Cases reported "Aortic Valve Stenosis"

Filter by keywords:



Filtering documents. Please wait...

1/112. Application of successive principles of repair to correct supravalvular aortic stenosis.

    The diffuse form of supravalvular aortic stenosis may extend in the takeoff of the coronary and arch arteries. Relief of the supravalvular stenosis requires a harmonious enlargement of the sinotubular junction to maintain aortic valve competence. The technique we used in a 9-year-old boy involved patch enlargement of all affected structures. Deep hypothermic circulatory arrest and retrograde cerebral perfusion was used during repair of the aortic arch and arch arteries.
- - - - - - - - - -
ranking = 1
keywords = cerebral
(Clic here for more details about this article)

2/112. Accessory mitral valve tissue causing severe subaortic stenosis with dextrocardia in a premature newborn.

    We report an unusual case of left-ventricular outflow obstruction caused by accessory mitral valve tissue associated with dextrocardia and ventricular septal defect in a seven-day-old, 2200 grams premature infant, who was referred with a heart murmur. The diagnosis was made by two-dimensional and Doppler echocardiography which demonstrated the accessory tissue as well as a 100 mmHg peak systolic gradient between the left ventricle and the aorta. Ten days after the presentation the infant underwent emergency surgery after respiratory arrest and recurrent episodes of syncope. The accessory mitral valve tissue and its fibrous extension were excised and the ventricular septal defect was closed. We believe that surgical treatment of patients with accessory mitral valve tissue should be performed early because of the possibility of acute deterioration. Combined aortotomy and interatrial approach is very helpful in evaluating the anatomy and the mitral valve function as well as delineating the tissue to be excised.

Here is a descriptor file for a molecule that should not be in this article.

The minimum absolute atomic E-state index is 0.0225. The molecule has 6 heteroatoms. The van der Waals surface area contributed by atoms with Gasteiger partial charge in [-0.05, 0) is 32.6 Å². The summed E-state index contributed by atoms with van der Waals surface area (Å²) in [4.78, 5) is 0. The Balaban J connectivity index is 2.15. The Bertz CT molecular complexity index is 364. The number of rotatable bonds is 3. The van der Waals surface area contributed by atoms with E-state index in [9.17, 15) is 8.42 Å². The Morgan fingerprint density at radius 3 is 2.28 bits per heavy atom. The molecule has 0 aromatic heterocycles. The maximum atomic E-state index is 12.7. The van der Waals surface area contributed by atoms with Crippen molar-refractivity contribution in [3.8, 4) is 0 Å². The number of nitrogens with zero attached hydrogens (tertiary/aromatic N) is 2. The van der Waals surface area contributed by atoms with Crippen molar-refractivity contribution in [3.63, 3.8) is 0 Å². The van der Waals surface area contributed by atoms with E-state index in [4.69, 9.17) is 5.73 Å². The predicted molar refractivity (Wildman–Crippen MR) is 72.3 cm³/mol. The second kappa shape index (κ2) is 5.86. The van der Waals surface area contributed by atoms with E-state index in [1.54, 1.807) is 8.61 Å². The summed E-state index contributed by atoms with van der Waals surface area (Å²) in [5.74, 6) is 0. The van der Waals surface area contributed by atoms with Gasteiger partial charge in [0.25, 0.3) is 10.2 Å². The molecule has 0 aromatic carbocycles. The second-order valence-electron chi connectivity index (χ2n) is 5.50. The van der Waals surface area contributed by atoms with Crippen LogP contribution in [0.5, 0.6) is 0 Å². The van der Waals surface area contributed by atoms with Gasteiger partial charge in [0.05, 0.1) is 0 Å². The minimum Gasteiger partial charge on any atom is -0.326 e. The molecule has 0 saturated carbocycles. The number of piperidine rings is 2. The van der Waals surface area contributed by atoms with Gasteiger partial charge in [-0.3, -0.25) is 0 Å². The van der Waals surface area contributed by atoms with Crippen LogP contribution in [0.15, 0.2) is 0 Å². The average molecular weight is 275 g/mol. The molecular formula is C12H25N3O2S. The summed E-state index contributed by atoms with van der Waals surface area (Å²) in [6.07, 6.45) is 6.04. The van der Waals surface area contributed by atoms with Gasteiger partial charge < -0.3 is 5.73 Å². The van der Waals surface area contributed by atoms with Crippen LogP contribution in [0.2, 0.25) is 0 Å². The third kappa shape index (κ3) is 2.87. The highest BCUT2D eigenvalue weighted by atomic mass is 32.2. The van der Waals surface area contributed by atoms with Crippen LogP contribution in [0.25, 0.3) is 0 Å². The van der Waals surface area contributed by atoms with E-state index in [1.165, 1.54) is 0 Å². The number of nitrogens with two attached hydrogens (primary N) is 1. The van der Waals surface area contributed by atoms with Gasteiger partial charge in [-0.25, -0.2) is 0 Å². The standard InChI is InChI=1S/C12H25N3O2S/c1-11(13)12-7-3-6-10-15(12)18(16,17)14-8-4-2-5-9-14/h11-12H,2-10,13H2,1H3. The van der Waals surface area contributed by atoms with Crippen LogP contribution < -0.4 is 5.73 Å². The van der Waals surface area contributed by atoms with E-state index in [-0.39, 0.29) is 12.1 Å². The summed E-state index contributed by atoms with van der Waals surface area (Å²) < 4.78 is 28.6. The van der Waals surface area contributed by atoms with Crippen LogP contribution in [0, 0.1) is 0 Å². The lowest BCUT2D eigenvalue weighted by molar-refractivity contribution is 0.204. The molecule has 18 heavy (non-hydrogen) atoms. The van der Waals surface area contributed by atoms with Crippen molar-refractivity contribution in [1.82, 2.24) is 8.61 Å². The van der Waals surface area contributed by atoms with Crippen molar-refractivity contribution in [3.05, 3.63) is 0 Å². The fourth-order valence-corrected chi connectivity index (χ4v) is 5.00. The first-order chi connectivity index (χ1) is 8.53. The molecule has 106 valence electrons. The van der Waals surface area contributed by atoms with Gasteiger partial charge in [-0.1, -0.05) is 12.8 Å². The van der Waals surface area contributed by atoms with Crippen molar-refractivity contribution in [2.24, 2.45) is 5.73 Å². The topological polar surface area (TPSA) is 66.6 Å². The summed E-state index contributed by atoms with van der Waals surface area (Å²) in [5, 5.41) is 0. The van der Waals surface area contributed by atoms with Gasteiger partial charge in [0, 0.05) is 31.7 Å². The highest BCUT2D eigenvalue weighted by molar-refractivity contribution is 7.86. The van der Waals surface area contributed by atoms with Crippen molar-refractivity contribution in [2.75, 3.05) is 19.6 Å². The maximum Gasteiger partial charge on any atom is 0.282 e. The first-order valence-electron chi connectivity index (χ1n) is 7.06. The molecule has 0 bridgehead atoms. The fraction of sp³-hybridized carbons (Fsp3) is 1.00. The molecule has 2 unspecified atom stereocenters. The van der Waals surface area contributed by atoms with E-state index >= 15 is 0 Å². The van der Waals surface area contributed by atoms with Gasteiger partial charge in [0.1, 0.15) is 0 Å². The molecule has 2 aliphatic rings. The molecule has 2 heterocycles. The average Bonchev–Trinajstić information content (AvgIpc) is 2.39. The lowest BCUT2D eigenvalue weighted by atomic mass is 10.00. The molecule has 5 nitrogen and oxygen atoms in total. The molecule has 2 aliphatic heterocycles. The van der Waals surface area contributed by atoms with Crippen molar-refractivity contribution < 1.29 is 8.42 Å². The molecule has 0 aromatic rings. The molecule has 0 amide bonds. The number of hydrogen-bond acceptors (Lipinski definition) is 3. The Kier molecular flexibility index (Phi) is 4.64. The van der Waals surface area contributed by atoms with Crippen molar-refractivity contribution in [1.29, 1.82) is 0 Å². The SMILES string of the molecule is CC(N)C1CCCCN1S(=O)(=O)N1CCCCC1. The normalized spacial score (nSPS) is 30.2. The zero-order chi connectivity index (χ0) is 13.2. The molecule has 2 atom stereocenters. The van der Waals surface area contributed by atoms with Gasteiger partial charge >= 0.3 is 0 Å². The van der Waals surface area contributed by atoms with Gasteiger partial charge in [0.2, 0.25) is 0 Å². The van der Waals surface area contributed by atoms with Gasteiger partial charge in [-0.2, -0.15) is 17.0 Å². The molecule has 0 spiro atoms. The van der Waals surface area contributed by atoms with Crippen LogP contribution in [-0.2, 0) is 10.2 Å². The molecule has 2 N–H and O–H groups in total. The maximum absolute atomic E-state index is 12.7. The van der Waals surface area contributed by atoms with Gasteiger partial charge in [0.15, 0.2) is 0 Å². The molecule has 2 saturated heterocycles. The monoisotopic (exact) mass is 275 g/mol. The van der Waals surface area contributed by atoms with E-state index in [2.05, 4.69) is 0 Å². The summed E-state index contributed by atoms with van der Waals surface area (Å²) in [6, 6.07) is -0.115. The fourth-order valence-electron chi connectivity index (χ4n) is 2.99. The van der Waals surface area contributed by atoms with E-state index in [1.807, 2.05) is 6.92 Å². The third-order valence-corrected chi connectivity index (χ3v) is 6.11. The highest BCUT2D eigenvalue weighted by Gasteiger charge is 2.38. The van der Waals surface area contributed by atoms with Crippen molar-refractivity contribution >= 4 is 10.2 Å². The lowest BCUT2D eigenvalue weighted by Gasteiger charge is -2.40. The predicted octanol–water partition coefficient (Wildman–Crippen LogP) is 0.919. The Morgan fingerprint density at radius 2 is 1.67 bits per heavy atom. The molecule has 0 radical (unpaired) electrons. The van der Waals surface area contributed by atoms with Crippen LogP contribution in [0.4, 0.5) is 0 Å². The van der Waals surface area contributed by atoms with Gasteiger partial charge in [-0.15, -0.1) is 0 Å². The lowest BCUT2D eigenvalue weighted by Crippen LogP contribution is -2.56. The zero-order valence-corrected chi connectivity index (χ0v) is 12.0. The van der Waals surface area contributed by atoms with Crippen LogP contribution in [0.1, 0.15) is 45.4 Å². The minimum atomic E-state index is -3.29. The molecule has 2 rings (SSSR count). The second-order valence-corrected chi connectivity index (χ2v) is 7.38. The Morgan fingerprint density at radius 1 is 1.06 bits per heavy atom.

- - - - - - - - - -
ranking = 46.840036263253
keywords = ventricle
(Clic here for more details about this article)

3/112. Anterograde double-balloon valvoplasty for treatment of severe valvar aortic stenosis in a preterm baby weighing 1400 grams.